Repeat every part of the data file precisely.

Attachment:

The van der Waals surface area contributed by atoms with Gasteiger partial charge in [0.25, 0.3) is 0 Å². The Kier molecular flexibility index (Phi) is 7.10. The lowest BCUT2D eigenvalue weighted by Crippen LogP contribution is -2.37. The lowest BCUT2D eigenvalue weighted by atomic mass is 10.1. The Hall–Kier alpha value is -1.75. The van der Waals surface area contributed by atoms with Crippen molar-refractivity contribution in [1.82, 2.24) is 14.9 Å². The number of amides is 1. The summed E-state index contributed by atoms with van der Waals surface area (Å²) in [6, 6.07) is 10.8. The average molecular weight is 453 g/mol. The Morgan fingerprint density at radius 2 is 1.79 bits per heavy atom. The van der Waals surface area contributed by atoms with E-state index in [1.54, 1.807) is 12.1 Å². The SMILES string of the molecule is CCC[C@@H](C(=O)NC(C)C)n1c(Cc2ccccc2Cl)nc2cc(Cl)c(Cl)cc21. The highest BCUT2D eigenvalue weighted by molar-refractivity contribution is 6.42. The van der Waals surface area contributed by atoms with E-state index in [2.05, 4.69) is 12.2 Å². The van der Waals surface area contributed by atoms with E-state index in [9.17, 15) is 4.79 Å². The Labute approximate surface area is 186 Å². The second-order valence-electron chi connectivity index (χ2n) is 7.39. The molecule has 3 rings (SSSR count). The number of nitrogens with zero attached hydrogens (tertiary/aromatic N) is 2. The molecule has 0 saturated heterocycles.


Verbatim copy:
The van der Waals surface area contributed by atoms with Gasteiger partial charge in [0.25, 0.3) is 0 Å². The Kier molecular flexibility index (Phi) is 7.10. The lowest BCUT2D eigenvalue weighted by Crippen LogP contribution is -2.37. The lowest BCUT2D eigenvalue weighted by atomic mass is 10.1. The Hall–Kier alpha value is -1.75. The van der Waals surface area contributed by atoms with Crippen molar-refractivity contribution in [1.82, 2.24) is 14.9 Å². The number of amides is 1. The summed E-state index contributed by atoms with van der Waals surface area (Å²) in [6, 6.07) is 10.8. The average molecular weight is 453 g/mol. The Morgan fingerprint density at radius 2 is 1.79 bits per heavy atom. The van der Waals surface area contributed by atoms with E-state index in [1.54, 1.807) is 12.1 Å². The SMILES string of the molecule is CCC[C@@H](C(=O)NC(C)C)n1c(Cc2ccccc2Cl)nc2cc(Cl)c(Cl)cc21. The highest BCUT2D eigenvalue weighted by molar-refractivity contribution is 6.42. The van der Waals surface area contributed by atoms with E-state index in [2.05, 4.69) is 12.2 Å². The van der Waals surface area contributed by atoms with E-state index in [9.17, 15) is 4.79 Å². The Labute approximate surface area is 186 Å². The second-order valence-electron chi connectivity index (χ2n) is 7.39. The molecule has 3 rings (SSSR count). The number of nitrogens with zero attached hydrogens (tertiary/aromatic N) is 2. The molecule has 0 saturated heterocycles.